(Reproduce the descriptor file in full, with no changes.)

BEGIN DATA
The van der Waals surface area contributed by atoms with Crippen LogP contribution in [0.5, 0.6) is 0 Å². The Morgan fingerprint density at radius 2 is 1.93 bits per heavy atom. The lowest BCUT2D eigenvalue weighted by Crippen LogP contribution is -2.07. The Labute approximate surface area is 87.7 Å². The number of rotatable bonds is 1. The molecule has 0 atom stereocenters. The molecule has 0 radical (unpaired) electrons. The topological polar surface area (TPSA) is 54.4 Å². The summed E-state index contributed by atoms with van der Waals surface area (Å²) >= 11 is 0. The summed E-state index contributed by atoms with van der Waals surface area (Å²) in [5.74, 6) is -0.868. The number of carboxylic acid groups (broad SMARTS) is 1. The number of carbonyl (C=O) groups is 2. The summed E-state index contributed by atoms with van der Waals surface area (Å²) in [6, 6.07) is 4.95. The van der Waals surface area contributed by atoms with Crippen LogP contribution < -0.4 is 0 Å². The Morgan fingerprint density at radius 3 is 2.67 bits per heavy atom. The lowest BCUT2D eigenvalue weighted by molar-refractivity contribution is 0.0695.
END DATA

The van der Waals surface area contributed by atoms with Crippen LogP contribution in [0.5, 0.6) is 0 Å². The Morgan fingerprint density at radius 2 is 1.93 bits per heavy atom. The lowest BCUT2D eigenvalue weighted by Crippen LogP contribution is -2.07. The Labute approximate surface area is 87.7 Å². The number of rotatable bonds is 1. The molecule has 0 atom stereocenters. The molecule has 0 radical (unpaired) electrons. The topological polar surface area (TPSA) is 54.4 Å². The summed E-state index contributed by atoms with van der Waals surface area (Å²) >= 11 is 0. The summed E-state index contributed by atoms with van der Waals surface area (Å²) in [5.74, 6) is -0.868. The number of carboxylic acid groups (broad SMARTS) is 1. The number of carbonyl (C=O) groups is 2. The summed E-state index contributed by atoms with van der Waals surface area (Å²) in [6, 6.07) is 4.95. The van der Waals surface area contributed by atoms with Crippen LogP contribution < -0.4 is 0 Å². The Morgan fingerprint density at radius 3 is 2.67 bits per heavy atom. The lowest BCUT2D eigenvalue weighted by molar-refractivity contribution is 0.0695.